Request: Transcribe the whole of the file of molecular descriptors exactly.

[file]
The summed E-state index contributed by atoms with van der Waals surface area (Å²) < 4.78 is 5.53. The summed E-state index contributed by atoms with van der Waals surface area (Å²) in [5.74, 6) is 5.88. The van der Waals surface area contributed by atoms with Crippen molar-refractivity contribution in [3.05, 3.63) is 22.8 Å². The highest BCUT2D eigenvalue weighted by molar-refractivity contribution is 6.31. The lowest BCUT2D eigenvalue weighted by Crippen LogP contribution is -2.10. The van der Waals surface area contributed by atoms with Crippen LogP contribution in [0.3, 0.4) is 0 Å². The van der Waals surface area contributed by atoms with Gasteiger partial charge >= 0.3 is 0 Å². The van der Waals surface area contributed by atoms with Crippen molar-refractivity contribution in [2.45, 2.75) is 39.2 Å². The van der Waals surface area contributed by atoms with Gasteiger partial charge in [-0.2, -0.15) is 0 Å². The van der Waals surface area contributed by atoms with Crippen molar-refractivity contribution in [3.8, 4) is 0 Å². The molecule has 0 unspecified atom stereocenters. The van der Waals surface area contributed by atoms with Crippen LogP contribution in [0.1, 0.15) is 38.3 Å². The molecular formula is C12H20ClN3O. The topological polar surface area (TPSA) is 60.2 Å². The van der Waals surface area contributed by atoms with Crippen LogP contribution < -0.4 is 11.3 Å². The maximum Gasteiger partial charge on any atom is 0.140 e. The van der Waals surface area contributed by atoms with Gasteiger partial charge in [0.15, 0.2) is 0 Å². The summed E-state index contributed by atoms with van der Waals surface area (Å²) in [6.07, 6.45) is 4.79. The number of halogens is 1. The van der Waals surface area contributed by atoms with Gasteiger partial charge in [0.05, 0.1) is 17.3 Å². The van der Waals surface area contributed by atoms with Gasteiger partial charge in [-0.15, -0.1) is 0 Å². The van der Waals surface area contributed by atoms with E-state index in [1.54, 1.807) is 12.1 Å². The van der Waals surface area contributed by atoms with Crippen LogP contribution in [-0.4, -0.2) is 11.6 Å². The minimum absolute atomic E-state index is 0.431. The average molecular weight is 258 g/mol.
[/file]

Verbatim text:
The summed E-state index contributed by atoms with van der Waals surface area (Å²) < 4.78 is 5.53. The summed E-state index contributed by atoms with van der Waals surface area (Å²) in [5.74, 6) is 5.88. The van der Waals surface area contributed by atoms with Crippen molar-refractivity contribution in [3.05, 3.63) is 22.8 Å². The highest BCUT2D eigenvalue weighted by molar-refractivity contribution is 6.31. The lowest BCUT2D eigenvalue weighted by Crippen LogP contribution is -2.10. The van der Waals surface area contributed by atoms with Crippen LogP contribution in [0.3, 0.4) is 0 Å². The van der Waals surface area contributed by atoms with Gasteiger partial charge >= 0.3 is 0 Å². The van der Waals surface area contributed by atoms with Crippen molar-refractivity contribution in [2.45, 2.75) is 39.2 Å². The van der Waals surface area contributed by atoms with Gasteiger partial charge in [-0.2, -0.15) is 0 Å². The van der Waals surface area contributed by atoms with Crippen molar-refractivity contribution in [3.8, 4) is 0 Å². The molecule has 0 unspecified atom stereocenters. The van der Waals surface area contributed by atoms with Crippen LogP contribution in [0.1, 0.15) is 38.3 Å². The molecular formula is C12H20ClN3O. The topological polar surface area (TPSA) is 60.2 Å². The van der Waals surface area contributed by atoms with Crippen LogP contribution < -0.4 is 11.3 Å². The maximum Gasteiger partial charge on any atom is 0.140 e. The van der Waals surface area contributed by atoms with Gasteiger partial charge in [0.15, 0.2) is 0 Å². The summed E-state index contributed by atoms with van der Waals surface area (Å²) in [6.07, 6.45) is 4.79. The number of halogens is 1. The van der Waals surface area contributed by atoms with Gasteiger partial charge in [0.05, 0.1) is 17.3 Å². The van der Waals surface area contributed by atoms with Gasteiger partial charge in [-0.15, -0.1) is 0 Å². The van der Waals surface area contributed by atoms with E-state index in [1.54, 1.807) is 12.1 Å². The van der Waals surface area contributed by atoms with Crippen LogP contribution in [-0.4, -0.2) is 11.6 Å². The minimum absolute atomic E-state index is 0.431. The average molecular weight is 258 g/mol.